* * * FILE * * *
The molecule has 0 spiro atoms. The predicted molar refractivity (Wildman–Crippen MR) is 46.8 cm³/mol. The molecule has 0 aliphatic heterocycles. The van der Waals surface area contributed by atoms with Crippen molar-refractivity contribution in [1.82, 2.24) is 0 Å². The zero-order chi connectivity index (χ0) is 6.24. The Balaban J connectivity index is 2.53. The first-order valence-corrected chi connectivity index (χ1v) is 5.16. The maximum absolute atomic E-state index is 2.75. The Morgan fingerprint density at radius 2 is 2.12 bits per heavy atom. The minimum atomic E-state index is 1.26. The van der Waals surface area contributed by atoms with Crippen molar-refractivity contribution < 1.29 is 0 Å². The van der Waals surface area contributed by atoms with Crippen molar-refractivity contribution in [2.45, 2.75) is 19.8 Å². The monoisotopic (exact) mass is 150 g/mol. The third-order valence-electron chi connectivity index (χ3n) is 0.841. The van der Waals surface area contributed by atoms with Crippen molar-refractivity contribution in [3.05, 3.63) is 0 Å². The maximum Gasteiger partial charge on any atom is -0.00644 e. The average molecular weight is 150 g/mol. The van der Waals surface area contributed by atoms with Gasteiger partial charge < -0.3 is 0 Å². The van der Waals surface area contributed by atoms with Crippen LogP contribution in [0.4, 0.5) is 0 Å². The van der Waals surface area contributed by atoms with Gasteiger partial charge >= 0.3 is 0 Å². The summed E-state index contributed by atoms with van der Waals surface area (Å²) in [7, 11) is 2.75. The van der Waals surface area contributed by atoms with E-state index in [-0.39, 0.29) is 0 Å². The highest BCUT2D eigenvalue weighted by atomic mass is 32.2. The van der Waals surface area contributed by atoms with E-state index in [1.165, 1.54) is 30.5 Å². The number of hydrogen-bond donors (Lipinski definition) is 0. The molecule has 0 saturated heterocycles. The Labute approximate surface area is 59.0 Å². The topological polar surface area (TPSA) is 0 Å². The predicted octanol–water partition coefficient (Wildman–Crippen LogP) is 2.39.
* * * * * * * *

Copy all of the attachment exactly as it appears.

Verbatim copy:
The molecule has 0 spiro atoms. The predicted molar refractivity (Wildman–Crippen MR) is 46.8 cm³/mol. The molecule has 0 aliphatic heterocycles. The van der Waals surface area contributed by atoms with Crippen molar-refractivity contribution in [1.82, 2.24) is 0 Å². The zero-order chi connectivity index (χ0) is 6.24. The Balaban J connectivity index is 2.53. The first-order valence-corrected chi connectivity index (χ1v) is 5.16. The maximum absolute atomic E-state index is 2.75. The Morgan fingerprint density at radius 2 is 2.12 bits per heavy atom. The minimum atomic E-state index is 1.26. The van der Waals surface area contributed by atoms with Crippen molar-refractivity contribution < 1.29 is 0 Å². The van der Waals surface area contributed by atoms with Crippen molar-refractivity contribution in [2.45, 2.75) is 19.8 Å². The monoisotopic (exact) mass is 150 g/mol. The third-order valence-electron chi connectivity index (χ3n) is 0.841. The van der Waals surface area contributed by atoms with Crippen molar-refractivity contribution in [3.05, 3.63) is 0 Å². The maximum Gasteiger partial charge on any atom is -0.00644 e. The average molecular weight is 150 g/mol. The van der Waals surface area contributed by atoms with Gasteiger partial charge < -0.3 is 0 Å². The van der Waals surface area contributed by atoms with Crippen LogP contribution in [0.4, 0.5) is 0 Å². The van der Waals surface area contributed by atoms with Gasteiger partial charge >= 0.3 is 0 Å². The summed E-state index contributed by atoms with van der Waals surface area (Å²) in [7, 11) is 2.75. The van der Waals surface area contributed by atoms with E-state index in [-0.39, 0.29) is 0 Å². The highest BCUT2D eigenvalue weighted by atomic mass is 32.2. The van der Waals surface area contributed by atoms with E-state index in [1.165, 1.54) is 30.5 Å². The number of hydrogen-bond donors (Lipinski definition) is 0. The molecule has 0 saturated heterocycles. The Labute approximate surface area is 59.0 Å². The topological polar surface area (TPSA) is 0 Å². The predicted octanol–water partition coefficient (Wildman–Crippen LogP) is 2.39.